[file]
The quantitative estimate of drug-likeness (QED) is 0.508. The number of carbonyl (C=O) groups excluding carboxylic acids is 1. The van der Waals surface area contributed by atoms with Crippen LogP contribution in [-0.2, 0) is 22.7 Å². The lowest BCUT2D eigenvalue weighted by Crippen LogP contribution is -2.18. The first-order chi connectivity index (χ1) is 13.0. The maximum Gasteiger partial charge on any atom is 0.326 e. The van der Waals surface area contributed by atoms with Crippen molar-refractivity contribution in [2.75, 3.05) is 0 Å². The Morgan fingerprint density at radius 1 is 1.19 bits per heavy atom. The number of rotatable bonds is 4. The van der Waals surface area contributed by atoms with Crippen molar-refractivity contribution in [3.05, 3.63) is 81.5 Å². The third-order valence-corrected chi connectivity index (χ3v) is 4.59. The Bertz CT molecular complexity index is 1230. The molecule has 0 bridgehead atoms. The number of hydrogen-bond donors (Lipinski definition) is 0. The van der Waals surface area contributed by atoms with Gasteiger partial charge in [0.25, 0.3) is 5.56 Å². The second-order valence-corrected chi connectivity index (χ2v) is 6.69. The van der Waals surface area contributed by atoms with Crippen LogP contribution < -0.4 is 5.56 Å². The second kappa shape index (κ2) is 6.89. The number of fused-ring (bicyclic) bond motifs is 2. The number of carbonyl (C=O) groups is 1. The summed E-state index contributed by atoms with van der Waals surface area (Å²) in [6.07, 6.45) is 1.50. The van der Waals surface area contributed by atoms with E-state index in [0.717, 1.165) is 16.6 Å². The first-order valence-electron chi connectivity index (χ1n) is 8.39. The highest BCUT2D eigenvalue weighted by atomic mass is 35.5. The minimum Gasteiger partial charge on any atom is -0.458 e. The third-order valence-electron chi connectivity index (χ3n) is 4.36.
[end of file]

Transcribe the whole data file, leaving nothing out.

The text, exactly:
The quantitative estimate of drug-likeness (QED) is 0.508. The number of carbonyl (C=O) groups excluding carboxylic acids is 1. The van der Waals surface area contributed by atoms with Crippen LogP contribution in [-0.2, 0) is 22.7 Å². The lowest BCUT2D eigenvalue weighted by Crippen LogP contribution is -2.18. The first-order chi connectivity index (χ1) is 13.0. The maximum Gasteiger partial charge on any atom is 0.326 e. The van der Waals surface area contributed by atoms with Crippen molar-refractivity contribution in [2.75, 3.05) is 0 Å². The Morgan fingerprint density at radius 1 is 1.19 bits per heavy atom. The number of rotatable bonds is 4. The van der Waals surface area contributed by atoms with Crippen molar-refractivity contribution in [3.05, 3.63) is 81.5 Å². The third-order valence-corrected chi connectivity index (χ3v) is 4.59. The Bertz CT molecular complexity index is 1230. The molecule has 0 bridgehead atoms. The number of hydrogen-bond donors (Lipinski definition) is 0. The van der Waals surface area contributed by atoms with Gasteiger partial charge in [0.25, 0.3) is 5.56 Å². The second-order valence-corrected chi connectivity index (χ2v) is 6.69. The van der Waals surface area contributed by atoms with Crippen LogP contribution < -0.4 is 5.56 Å². The second kappa shape index (κ2) is 6.89. The number of fused-ring (bicyclic) bond motifs is 2. The number of carbonyl (C=O) groups is 1. The summed E-state index contributed by atoms with van der Waals surface area (Å²) in [6.07, 6.45) is 1.50. The van der Waals surface area contributed by atoms with E-state index in [0.717, 1.165) is 16.6 Å². The first-order valence-electron chi connectivity index (χ1n) is 8.39. The highest BCUT2D eigenvalue weighted by atomic mass is 35.5. The minimum Gasteiger partial charge on any atom is -0.458 e. The third-order valence-electron chi connectivity index (χ3n) is 4.36.